In any case, I felt it was fun, and although I am not sure I would want to play it again, it wasn’t too bad.

5 TheKyle November 9, 2009 at 1:49 pm

We worked roleplaying into the game by shuffling some information around. A wizard used Mage Hand, Prestidigitation and Ghost Sound to haunt the barbarians inside the caves and shame Loggoth (who should not have been conscious as per the adventure) into coming outside and becoming an ally. They were then able to negotiate a duel with the demon caster for supremacy and respect. The last encounter a dragonborn was able to talk with the wyrmling and join forces with the creatures to help save the Ice Queen. So we ended up with one fight and two roleplaying encounters. That being said, that outcome is very different from the written adventure.

I think it depends on the group, the DM and how willing people are to go outside of the material.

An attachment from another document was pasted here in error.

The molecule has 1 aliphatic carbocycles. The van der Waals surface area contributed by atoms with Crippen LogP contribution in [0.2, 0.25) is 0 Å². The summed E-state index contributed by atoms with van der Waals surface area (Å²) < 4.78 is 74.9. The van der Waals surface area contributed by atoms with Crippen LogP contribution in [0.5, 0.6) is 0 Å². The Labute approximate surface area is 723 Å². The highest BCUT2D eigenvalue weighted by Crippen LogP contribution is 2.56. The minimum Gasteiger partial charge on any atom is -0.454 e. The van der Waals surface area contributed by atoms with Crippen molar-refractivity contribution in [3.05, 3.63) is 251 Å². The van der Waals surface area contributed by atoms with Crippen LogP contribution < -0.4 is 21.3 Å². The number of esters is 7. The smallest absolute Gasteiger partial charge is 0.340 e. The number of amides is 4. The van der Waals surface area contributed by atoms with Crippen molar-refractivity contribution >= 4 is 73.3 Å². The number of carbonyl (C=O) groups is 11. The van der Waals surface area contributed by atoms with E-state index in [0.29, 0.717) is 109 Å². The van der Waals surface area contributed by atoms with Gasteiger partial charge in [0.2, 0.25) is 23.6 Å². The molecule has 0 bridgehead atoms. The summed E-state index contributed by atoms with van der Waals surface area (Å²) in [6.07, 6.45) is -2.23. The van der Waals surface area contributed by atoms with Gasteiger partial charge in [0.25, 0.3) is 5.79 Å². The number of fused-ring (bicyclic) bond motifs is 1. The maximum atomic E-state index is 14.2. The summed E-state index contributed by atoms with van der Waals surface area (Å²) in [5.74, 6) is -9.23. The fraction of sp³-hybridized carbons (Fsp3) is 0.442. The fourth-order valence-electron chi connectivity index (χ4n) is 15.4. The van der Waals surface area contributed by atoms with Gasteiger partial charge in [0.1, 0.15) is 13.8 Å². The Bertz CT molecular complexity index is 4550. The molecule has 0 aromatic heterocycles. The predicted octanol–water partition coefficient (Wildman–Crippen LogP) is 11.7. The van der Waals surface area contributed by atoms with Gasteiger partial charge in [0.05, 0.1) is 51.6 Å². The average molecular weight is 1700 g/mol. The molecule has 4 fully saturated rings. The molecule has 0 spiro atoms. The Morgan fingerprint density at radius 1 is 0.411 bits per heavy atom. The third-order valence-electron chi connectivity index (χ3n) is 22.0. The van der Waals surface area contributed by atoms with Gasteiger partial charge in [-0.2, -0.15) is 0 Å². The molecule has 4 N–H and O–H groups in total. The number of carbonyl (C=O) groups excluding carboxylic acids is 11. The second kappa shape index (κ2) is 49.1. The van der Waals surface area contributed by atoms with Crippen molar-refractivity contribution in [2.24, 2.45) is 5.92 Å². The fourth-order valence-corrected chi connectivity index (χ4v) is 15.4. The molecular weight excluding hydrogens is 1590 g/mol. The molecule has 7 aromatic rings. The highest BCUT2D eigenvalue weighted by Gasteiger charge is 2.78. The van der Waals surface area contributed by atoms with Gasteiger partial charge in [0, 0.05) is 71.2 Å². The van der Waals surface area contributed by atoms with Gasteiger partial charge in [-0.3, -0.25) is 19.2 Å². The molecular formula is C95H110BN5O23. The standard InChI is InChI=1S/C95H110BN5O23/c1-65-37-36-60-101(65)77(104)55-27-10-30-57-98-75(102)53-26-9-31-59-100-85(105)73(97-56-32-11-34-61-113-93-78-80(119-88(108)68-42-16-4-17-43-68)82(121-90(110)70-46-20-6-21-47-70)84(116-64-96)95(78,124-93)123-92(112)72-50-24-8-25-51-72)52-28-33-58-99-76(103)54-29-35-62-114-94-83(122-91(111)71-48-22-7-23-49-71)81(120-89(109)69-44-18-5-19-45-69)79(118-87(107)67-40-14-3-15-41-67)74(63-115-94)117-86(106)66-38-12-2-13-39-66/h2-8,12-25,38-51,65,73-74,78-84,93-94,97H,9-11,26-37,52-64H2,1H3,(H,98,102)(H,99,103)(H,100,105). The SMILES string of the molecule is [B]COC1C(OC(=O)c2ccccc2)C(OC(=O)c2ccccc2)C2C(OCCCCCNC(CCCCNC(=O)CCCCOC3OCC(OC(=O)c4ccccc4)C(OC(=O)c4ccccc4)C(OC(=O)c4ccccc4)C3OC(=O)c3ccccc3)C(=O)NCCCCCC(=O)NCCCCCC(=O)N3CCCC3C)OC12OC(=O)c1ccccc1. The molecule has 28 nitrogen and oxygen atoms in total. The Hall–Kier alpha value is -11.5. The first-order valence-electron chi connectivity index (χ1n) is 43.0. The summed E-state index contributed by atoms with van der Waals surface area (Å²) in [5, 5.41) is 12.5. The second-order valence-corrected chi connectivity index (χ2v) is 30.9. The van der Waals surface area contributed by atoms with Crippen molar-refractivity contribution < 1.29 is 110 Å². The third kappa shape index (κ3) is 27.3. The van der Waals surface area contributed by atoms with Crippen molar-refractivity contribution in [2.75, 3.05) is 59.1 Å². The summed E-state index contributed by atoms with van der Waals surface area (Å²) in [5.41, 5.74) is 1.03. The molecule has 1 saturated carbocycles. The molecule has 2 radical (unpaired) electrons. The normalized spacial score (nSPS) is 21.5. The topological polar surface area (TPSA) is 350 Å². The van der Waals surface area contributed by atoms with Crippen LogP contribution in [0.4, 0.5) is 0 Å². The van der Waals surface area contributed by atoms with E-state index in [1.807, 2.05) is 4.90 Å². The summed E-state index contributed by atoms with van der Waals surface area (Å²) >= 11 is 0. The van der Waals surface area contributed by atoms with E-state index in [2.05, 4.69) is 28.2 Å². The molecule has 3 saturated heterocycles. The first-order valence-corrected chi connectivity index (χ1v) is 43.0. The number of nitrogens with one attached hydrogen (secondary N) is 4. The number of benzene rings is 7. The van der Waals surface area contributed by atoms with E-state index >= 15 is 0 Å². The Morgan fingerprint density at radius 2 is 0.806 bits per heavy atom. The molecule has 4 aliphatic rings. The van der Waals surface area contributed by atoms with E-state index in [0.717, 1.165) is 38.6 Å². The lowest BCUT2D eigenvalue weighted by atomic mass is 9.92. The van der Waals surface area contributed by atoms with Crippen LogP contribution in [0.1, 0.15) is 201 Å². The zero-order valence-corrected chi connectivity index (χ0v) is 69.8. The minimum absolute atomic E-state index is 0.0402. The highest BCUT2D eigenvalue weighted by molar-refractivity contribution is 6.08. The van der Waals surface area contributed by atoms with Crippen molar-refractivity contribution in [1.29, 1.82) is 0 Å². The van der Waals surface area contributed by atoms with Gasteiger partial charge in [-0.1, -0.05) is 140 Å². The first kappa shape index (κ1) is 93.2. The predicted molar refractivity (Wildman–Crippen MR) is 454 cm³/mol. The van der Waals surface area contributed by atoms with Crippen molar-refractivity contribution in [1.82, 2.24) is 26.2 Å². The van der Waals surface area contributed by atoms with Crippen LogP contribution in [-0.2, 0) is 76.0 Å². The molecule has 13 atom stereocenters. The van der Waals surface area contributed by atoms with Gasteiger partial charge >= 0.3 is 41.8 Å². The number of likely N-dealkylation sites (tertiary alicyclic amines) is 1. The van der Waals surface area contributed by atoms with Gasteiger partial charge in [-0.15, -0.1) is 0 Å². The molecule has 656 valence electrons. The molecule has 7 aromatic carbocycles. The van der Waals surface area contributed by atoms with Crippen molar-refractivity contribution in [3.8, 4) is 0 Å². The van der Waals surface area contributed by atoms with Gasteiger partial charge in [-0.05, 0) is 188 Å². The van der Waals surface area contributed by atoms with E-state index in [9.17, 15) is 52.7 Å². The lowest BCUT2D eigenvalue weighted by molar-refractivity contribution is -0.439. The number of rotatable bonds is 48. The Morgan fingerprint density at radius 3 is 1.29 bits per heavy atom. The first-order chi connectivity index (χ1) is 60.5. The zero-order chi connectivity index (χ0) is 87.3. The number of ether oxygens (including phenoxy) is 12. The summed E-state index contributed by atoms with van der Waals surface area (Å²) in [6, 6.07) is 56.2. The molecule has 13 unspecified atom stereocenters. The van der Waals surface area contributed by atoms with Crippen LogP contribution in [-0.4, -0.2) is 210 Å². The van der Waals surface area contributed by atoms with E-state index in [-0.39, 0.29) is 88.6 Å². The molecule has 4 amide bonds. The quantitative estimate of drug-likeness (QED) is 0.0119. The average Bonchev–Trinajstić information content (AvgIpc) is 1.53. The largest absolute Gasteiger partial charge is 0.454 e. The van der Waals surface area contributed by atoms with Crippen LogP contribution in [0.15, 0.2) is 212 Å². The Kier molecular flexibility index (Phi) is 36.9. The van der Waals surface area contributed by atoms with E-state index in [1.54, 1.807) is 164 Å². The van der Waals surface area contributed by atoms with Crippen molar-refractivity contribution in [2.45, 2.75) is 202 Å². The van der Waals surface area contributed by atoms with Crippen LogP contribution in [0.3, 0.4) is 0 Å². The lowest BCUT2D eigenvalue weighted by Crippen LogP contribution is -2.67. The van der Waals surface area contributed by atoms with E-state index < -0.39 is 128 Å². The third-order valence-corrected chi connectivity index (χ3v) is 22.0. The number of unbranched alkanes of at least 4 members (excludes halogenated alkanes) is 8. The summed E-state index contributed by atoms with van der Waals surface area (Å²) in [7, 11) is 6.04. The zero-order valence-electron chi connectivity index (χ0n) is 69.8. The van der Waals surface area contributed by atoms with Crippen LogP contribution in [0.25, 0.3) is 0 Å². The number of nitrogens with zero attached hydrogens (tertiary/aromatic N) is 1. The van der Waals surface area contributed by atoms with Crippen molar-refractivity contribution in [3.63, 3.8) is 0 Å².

6 Kameron November 9, 2009 at 1:57 pm

I’m pleased to hear WotC included tokens with the module. This is a practice I’d like to see them extend to all of their published adventures. I’ve found that buying the plastic minis is just too expensive as a DM. Save the minis for the PCs.
.-= Kameron´s last blog ..Practice range =-.

7 Paul November 10, 2009 at 11:53 am

Our library had reduced hours for the event, allowing for about 3 1/2 hours of play. There were many players who were learning how to play D&D at this event. None of our groups got past the second encounter, but we’re having them finish the adventure this week.

How long did the event run at your location?

8 Ameron November 12, 2009 at 8:37 am

Sorry for the delayed response, I’ve been on vacation for the last week.

I absolutely agree about the DCs in the skill challenge. It was a 4 before 3, so the PCs were pretty much guaranteed victory. There should have been at least a couple of more difficult DCs thrown in.

@Sean Holland
The materials are available in PDF format if you’d like to run it as a one-off game. I don’t know if you could run it as a sanctioned event, but it might still be worth giving it a try. It is a good introductory adventure if you’re trying to get new players into D&D.